The Generation Game was a British game show produced by the BBC in which four teams of two competed to win prizes. The programme was first broadcast in 1971 under the title Bruce Forsyth and the Generation Game and ran until 1982, and again from 1990 until 2002.
The show was based on the Dutch TV show Een van de acht, "One of the Eight", the format devised in 1969 by Theo Uittenbogaard for VARA Television. Mrs. Mies Bouwman - a popular Dutch talk show host and presenter of the show - came up with the idea of the conveyor belt. She had seen it on a German programme and wanted to incorporate it into the show.
Another antecedent for the gameshow was 'Sunday Night at the London Palladium' on ATV, which had a game called Beat the Clock, taken from an American gameshow. It featured married couples playing silly games within a certain time to win prize money. This was hosted by Bruce Forsyth from 1958, and he took the idea with him when he went over to the BBC.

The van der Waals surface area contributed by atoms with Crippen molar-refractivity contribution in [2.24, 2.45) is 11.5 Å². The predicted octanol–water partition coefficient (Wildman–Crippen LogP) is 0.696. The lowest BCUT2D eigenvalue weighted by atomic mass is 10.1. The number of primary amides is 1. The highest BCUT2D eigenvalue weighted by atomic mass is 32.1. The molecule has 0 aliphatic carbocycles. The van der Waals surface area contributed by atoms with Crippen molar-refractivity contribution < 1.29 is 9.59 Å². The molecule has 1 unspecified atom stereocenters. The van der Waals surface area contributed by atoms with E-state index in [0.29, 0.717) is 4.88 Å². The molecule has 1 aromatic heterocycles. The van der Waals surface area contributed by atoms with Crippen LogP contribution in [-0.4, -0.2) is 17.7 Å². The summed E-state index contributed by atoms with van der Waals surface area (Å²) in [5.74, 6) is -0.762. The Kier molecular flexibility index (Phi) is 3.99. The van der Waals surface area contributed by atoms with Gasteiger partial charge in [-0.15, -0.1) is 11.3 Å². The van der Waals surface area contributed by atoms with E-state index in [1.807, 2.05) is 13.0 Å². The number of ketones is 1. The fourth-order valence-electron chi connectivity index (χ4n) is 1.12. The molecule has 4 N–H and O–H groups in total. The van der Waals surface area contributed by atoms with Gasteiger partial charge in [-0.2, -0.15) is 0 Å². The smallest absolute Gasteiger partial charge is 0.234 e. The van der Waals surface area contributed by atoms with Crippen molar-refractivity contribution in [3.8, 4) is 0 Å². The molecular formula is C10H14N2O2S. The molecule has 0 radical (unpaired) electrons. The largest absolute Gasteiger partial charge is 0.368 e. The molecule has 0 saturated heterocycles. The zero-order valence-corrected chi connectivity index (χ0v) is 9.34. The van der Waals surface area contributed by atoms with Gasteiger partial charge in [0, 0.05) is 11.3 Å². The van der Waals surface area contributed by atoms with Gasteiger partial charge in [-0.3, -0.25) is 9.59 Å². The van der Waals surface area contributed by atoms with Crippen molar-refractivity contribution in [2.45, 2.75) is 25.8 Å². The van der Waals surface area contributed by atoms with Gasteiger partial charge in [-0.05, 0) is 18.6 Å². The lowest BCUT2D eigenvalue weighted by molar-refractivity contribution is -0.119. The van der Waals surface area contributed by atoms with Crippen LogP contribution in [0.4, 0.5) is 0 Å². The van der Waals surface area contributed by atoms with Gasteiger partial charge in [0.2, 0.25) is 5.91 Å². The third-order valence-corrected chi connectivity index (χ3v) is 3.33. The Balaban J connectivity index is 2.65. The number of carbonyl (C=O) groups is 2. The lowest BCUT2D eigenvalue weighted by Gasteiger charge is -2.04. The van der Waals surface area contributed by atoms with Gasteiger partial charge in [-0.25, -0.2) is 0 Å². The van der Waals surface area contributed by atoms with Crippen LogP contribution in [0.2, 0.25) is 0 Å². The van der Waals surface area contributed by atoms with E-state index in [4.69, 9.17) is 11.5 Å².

During the 1970s, gameshows became more popular and started to replace expensive variety shows. Creating new studio shows was cheaper than hiring a theatre and paying for long rehearsals and a large orchestra, and could secure a similar number of viewers. With less money for their own productions, a gameshow seemed the obvious idea for ITV. As a result many variety performers were recruited for gameshows. The BBC, suffering poor ratings, decided to make its own gameshow. Bill Cotton, the BBC's Head of Light Entertainment, believed that Bruce Forsyth was best for the job. For years, The Generation Game was one of the strong shows in the BBC's Saturday night line-up, and became the number one gameshow on British television during the 1970s, regularly gaining over 21 million viewers. However, things were about to change. LWT, desperate to end the BBC's long-running ratings success on a Saturday night, offered Forsyth a chance to change channel to host The Big Night.